#25614-a-JKM 2010 S.D. 101 IN THE SUPREME COURT OF THE STATE OF SOUTH DAKOTA **** STATE OF SOUTH DAKOTA, v. ANNETTE M. HERREN, **** APPEAL FROM THE CIRCUIT COURT OF THE THIRD JUDICIAL CIRCUIT BROOKINGS COUNTY, SOUTH DAKOTA **** HONORABLE DAVID R. GIENAPP Judge **** MARTY J. JACKLEY Attorney General KIRSTEN E. JASPER Assistant Attorney General Pierre, South Dakota MICHAEL E. McCANN of McCann, Ribstein & McCarty, P.C. Brookings, South Dakota **** CONSIDERED ON BRIEFS ON NOVEMBER 15, 2010 OPINION FILED 12/22/10 Attorneys for plaintiff and appellee. Attorneys for defendant and appellant. Defendant and Appellant. Plaintiff and Appellee,
#25614 MEIERHENRY, Justice [¶1.] A Brookings County Deputy Sheriff stopped Annette Herren’s vehicle
primarily because of his observation that it hesitated too long (about 40 seconds) at a stop sign at a rural intersection. The stop resulted in Herren’s arrest for driving while under the influence of alcohol. Herren challenges the constitutionality of the investigatory stop, claiming that the arresting officer did not have reasonable suspicion to stop her. The trial court determined that the officer had reasonable suspicion based on her delay at the stop sign. Herren appeals the trial court’s ruling. We hold that the totality of the circumstances – the stop-sign delay along with an anonymous tip concerning a possible drunk driver – provided the officer with reasonable suspicion to proceed with the investigatory stop. Affirmed. FACTS [¶2.] The facts surrounding the stop are not disputed. At approximately
9:00 p.m. on August 2, 2009, the officer received a radio communication from dispatch that an anonymous male had called to report that a possible drunk driver would be driving on Highway 14 from Flandreau, South Dakota, to Toronto, South Dakota. The anonymous caller described the vehicle as a “blue Ford Durango.” In response, the officer drove to a rural intersection at Highway 14 and 478th Avenue between Flandreau and Toronto. The officer parked his patrol car and waited. [¶3.] The officer eventually saw a vehicle approach the intersection and stop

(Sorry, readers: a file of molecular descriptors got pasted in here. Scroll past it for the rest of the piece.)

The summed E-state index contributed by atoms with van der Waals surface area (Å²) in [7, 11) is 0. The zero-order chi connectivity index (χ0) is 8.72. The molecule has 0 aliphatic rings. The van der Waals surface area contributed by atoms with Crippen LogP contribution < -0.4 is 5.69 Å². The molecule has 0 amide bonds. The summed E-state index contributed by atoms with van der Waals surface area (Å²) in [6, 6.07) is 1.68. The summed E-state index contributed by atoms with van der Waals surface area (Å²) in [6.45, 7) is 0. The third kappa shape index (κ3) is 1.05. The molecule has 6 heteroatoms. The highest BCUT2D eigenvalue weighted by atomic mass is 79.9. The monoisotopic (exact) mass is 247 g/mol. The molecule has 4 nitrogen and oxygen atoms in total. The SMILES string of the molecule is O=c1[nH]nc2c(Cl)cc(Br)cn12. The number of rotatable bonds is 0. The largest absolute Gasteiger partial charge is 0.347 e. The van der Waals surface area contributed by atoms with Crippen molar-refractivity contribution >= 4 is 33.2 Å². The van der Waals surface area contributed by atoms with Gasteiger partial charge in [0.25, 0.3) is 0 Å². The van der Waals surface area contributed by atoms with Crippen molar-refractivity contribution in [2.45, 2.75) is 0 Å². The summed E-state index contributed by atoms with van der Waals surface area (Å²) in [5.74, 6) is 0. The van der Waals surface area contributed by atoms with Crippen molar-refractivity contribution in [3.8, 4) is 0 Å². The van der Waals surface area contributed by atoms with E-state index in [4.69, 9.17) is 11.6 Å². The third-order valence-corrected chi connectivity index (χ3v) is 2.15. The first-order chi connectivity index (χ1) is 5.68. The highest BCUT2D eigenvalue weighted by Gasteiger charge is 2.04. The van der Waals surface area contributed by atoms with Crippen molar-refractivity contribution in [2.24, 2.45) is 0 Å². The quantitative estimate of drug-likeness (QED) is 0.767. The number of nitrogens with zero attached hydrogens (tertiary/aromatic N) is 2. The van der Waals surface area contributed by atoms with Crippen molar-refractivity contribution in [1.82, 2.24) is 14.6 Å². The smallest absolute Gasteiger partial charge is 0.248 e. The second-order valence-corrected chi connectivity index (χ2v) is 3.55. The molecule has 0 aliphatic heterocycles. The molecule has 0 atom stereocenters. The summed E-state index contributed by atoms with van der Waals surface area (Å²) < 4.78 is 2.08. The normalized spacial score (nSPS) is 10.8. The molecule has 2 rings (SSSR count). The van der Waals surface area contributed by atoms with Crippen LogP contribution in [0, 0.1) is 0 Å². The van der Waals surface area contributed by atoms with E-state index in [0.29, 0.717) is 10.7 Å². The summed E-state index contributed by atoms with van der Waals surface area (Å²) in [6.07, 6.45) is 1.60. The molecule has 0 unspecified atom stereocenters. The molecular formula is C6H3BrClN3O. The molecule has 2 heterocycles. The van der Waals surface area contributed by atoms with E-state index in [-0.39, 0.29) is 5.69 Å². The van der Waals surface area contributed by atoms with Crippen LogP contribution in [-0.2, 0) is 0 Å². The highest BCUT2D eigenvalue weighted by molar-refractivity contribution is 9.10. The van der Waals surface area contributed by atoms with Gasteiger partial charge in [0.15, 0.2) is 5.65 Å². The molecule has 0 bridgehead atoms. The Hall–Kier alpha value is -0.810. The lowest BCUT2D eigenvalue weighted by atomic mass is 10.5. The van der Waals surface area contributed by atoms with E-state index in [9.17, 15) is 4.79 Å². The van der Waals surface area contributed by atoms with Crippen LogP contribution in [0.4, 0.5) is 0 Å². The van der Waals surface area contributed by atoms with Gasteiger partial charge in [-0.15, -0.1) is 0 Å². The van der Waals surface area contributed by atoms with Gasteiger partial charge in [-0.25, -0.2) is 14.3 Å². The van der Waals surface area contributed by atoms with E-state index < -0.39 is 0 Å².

at the stop sign. He testified at the preliminary hearing that “when [the vehicle] came to stop at the stop sign it appeared to be a Dodge Durango.” The vehicle remained stopped for approximately 40 seconds. After the vehicle began to drive -1-
#25614 through the intersection, the officer immediately “pulled in behind the vehicle, activated [his] red lights . . . and made a traffic stop on the vehicle.” The officer said he made the traffic stop because the driver stopped too long at the intersection for no apparent reason. [¶4.] Herren: State’s Attorney: At the preliminary hearing, [Deputy], you had testified that you would have stopped this vehicle even though without any prior warning that the driver might have been intoxicated; do you remember that? Yes, I do. And I believe you testified that was because of the length of this stop? That is correct. And why would you have stopped the vehicle as a result of that? Through my training and experience the length of stop as this one has, excuse me, as this one, that is an indicator of a possible impaired driver. That is something that you learned through your training and experience? Yes, sir. And from what you had observed there was no reason for this vehicle to stop at this stop sign for some 45 seconds? 1 At the suppression hearing, the officer explained why he stopped
Deputy: State’s Attorney: Deputy: State’s Attorney: Deputy:
State’s Attorney: Deputy: State’s Attorney:
The video of the stop indicates the vehicle was stopped for 30 seconds. The officer said he activated the video camera about 10 seconds after she stopped. (continued . . .) -2-
#25614 Deputy: State’s Attorney: Deputy: ... (on cross-examination) Herren’s Attorney: And so the only reason you stopped her was because she stopped at the stop sign for some 30 seconds or so? ... Deputy: The reason I stopped the vehicle was for the extended period of time that she stopped at the stop sign, being an indicator of impaired driving. That is correct. There was no traffic to prevent the driver from proceeding? No, there was not.
Herren’s Attorney: And that’s the only reason you stopped her, wasn’t it? Deputy: I was acting on the possible anonymous tip of an impaired driver with the vehicle matching the description as a Durango and the length of the stop, that’s why I stopped her.
Relying on the officer’s testimony, the trial court found that the officer